Expert Strategies for Staying Healthy at College
School, sports, and socializing can wear your body down. Here's how to stay well.
You're studying for exams, playing sports, socializing on weekends, perhaps even working at a part-time job. Who has time for health?
Well, let's put it this way: How do you think it will affect your cramming, working, and relaxation time if you're under the covers with the flu or low energy from eating nothing but corn chips and pizza?
Take care of your body and you'll rock in school and at work, not to mention in your social life. We talked with David Rosenthal, MD, director of Harvard University Health Services, to create a primer for lasting health all school-year long.
Regular cardio exercise will fend off stress and give you energy to make it through a marathon class load, plus it's good for your heart and just about every other part of your body. The American College of Sports Medicine (ACSM) recommends moderate cardio for 30 minutes, five times per week.
No time? Two 15-minute sessions are as good as one half-hour stint. Take your pick of exercise, from walking and swimming to kickboxing and rowing. If you want more bang for your cardio time, pump up the intensity so the exercise feels somewhat hard to very hard. The ACSM says you can get the same benefit from 20 minutes of vigorous cardio just three times a week as from those five 30-minute moderate workouts.
De-stress With Stretching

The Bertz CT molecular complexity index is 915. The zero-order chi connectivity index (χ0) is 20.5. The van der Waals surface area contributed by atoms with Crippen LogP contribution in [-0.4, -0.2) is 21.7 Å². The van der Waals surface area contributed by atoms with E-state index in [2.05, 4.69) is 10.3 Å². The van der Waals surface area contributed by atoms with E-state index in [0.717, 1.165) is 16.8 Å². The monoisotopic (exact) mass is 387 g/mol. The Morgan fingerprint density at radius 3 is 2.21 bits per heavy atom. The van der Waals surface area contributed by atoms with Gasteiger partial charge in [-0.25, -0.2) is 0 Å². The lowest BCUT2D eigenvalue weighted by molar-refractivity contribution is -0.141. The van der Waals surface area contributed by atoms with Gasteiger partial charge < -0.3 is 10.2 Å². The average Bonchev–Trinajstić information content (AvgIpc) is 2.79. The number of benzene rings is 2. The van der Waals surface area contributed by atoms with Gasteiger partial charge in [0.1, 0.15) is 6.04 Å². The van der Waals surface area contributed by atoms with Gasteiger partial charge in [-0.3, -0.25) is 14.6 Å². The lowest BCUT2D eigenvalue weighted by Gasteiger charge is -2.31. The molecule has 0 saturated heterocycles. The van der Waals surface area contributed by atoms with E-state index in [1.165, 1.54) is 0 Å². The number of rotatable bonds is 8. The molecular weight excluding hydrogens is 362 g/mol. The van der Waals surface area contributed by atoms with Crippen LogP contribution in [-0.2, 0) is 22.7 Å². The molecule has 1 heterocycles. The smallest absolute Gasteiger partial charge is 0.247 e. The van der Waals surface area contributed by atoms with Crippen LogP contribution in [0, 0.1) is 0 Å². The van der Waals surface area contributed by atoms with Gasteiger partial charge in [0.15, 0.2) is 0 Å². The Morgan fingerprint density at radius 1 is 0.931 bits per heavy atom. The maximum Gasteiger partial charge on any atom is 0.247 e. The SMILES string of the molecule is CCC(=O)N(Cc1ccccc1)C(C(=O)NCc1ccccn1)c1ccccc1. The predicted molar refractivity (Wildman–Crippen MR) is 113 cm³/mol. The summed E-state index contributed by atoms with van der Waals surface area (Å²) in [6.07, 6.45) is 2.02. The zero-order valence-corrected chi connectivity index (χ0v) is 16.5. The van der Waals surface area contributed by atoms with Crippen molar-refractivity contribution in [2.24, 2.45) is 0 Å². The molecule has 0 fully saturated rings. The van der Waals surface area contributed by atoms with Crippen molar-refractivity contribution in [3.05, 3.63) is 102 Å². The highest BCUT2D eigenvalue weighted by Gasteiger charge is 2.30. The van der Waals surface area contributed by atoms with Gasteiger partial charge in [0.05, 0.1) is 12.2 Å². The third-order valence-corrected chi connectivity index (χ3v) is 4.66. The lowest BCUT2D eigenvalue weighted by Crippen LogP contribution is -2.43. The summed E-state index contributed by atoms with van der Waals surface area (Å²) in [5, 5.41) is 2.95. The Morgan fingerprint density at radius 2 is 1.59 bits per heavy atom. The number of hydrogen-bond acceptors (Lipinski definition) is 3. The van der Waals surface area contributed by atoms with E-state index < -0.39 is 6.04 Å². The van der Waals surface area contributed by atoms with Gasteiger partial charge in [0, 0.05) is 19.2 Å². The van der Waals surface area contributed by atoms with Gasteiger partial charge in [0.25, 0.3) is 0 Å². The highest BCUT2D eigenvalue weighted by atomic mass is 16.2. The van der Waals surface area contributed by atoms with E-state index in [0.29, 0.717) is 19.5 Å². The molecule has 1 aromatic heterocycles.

Exams are stressful. Work is stressful. And loads of homework? No question -- stressful. That's why Rosenthal suggests a gentle, relaxing practice like yoga, tai chi, or qigong two to three times per week. These exercises combine deep breathing with stretching and movement and are excellent at melting away built-up stress. If your campus doesn't offer classes, check out what's available in the nearest town, spring for a DVD, or download an app.
Get Your Beauty Sleep
Chances are you're not getting enough sleep. Rosenthal suggests college students log six to eight hours per night. When you must pull an all-nighter, try to take a one- to two-hour nap the next day to make up some of the difference. If you have roommates who are up all night, make a contract that outlines quiet hours, or create sleeping arrangements that let the quiet roomies bunk in the same room, Rosenthal says.
Hunching over a computer keyboard all day can strain your wrists, eyes, neck, and back. And that hunchback look? So not attractive. Take a time-out every half hour to stretch, walk around, deep-breathe for five minutes, or otherwise move away from the screen.
Eat Some Greens
Fruits and veggies are bursting with phytonutrients that help keep infection and disease at bay, so you want plenty on your plate, Rosenthal says. In fact, a good (and easy) rule of thumb is to make sure half your plate is fruits and vegetables. Most college dining services offer an array of salads and other greens, so availability shouldn't be a problem. Mix it up: spinach salad one day, mixed greens the next. No need to get stuck in a one-note fruit or veggie rut -- unless you want to eat an apple a day. That saying still holds true.